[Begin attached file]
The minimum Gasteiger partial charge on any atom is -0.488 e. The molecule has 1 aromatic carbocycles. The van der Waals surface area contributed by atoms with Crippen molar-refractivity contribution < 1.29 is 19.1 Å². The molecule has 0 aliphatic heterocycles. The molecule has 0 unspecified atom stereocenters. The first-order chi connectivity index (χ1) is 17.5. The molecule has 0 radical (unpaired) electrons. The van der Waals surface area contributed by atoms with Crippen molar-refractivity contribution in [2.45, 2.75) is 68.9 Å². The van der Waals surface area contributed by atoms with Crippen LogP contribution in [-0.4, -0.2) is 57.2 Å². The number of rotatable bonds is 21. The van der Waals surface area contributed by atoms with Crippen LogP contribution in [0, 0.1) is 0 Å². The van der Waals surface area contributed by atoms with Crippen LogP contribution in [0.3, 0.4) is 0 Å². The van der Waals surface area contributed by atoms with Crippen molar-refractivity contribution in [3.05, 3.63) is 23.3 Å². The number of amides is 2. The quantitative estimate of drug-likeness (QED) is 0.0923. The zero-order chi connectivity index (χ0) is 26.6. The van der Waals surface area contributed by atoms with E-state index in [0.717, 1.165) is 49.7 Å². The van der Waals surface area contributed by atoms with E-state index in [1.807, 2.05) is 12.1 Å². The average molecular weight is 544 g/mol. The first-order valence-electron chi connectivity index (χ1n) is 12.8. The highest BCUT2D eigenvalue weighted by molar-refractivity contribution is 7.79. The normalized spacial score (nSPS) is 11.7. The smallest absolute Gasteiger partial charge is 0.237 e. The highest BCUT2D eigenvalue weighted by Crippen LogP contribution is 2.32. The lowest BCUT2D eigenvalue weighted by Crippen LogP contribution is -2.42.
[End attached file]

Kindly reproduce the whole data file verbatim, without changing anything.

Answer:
The minimum Gasteiger partial charge on any atom is -0.488 e. The molecule has 1 aromatic carbocycles. The van der Waals surface area contributed by atoms with Crippen molar-refractivity contribution < 1.29 is 19.1 Å². The molecule has 0 aliphatic heterocycles. The molecule has 0 unspecified atom stereocenters. The first-order chi connectivity index (χ1) is 17.5. The molecule has 0 radical (unpaired) electrons. The van der Waals surface area contributed by atoms with Crippen molar-refractivity contribution in [2.45, 2.75) is 68.9 Å². The van der Waals surface area contributed by atoms with Crippen LogP contribution in [-0.4, -0.2) is 57.2 Å². The number of rotatable bonds is 21. The van der Waals surface area contributed by atoms with Crippen LogP contribution in [0, 0.1) is 0 Å². The van der Waals surface area contributed by atoms with Crippen LogP contribution in [0.3, 0.4) is 0 Å². The van der Waals surface area contributed by atoms with Crippen molar-refractivity contribution in [3.05, 3.63) is 23.3 Å². The number of amides is 2. The quantitative estimate of drug-likeness (QED) is 0.0923. The zero-order chi connectivity index (χ0) is 26.6. The van der Waals surface area contributed by atoms with E-state index in [0.717, 1.165) is 49.7 Å². The van der Waals surface area contributed by atoms with E-state index in [1.807, 2.05) is 12.1 Å². The average molecular weight is 544 g/mol. The first-order valence-electron chi connectivity index (χ1n) is 12.8. The highest BCUT2D eigenvalue weighted by molar-refractivity contribution is 7.79. The normalized spacial score (nSPS) is 11.7. The smallest absolute Gasteiger partial charge is 0.237 e. The highest BCUT2D eigenvalue weighted by Crippen LogP contribution is 2.32. The lowest BCUT2D eigenvalue weighted by Crippen LogP contribution is -2.42.